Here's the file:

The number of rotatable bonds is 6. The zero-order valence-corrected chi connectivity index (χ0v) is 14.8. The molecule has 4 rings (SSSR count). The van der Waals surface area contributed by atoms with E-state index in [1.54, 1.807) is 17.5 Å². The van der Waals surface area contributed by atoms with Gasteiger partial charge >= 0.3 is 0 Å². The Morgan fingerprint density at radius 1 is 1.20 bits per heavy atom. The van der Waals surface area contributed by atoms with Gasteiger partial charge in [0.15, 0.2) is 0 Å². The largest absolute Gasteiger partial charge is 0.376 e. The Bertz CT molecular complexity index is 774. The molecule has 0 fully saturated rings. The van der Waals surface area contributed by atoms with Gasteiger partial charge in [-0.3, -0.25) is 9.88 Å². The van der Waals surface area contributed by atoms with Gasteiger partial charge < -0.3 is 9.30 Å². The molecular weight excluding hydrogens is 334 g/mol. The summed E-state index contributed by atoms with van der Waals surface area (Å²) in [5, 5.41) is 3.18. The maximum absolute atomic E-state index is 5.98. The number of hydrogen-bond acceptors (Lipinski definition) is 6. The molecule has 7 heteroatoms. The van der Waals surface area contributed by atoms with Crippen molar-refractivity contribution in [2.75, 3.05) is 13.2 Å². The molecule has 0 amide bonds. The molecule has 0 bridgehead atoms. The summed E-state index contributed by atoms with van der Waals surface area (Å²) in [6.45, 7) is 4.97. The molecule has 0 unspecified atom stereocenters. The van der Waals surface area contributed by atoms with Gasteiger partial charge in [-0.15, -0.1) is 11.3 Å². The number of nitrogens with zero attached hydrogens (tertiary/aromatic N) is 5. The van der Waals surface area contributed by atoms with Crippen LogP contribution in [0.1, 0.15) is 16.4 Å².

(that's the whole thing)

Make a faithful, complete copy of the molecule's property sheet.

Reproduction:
The number of rotatable bonds is 6. The zero-order valence-corrected chi connectivity index (χ0v) is 14.8. The molecule has 4 rings (SSSR count). The van der Waals surface area contributed by atoms with E-state index in [1.54, 1.807) is 17.5 Å². The van der Waals surface area contributed by atoms with Gasteiger partial charge >= 0.3 is 0 Å². The Morgan fingerprint density at radius 1 is 1.20 bits per heavy atom. The van der Waals surface area contributed by atoms with Gasteiger partial charge in [0.15, 0.2) is 0 Å². The largest absolute Gasteiger partial charge is 0.376 e. The Bertz CT molecular complexity index is 774. The molecule has 0 fully saturated rings. The van der Waals surface area contributed by atoms with Gasteiger partial charge in [-0.3, -0.25) is 9.88 Å². The van der Waals surface area contributed by atoms with Gasteiger partial charge < -0.3 is 9.30 Å². The molecular weight excluding hydrogens is 334 g/mol. The summed E-state index contributed by atoms with van der Waals surface area (Å²) in [5, 5.41) is 3.18. The maximum absolute atomic E-state index is 5.98. The number of hydrogen-bond acceptors (Lipinski definition) is 6. The molecule has 7 heteroatoms. The van der Waals surface area contributed by atoms with Crippen molar-refractivity contribution in [2.75, 3.05) is 13.2 Å². The molecule has 0 amide bonds. The molecule has 0 bridgehead atoms. The summed E-state index contributed by atoms with van der Waals surface area (Å²) in [6.45, 7) is 4.97. The molecule has 0 unspecified atom stereocenters. The van der Waals surface area contributed by atoms with Gasteiger partial charge in [-0.15, -0.1) is 11.3 Å². The number of nitrogens with zero attached hydrogens (tertiary/aromatic N) is 5. The van der Waals surface area contributed by atoms with Crippen LogP contribution in [0.1, 0.15) is 16.4 Å².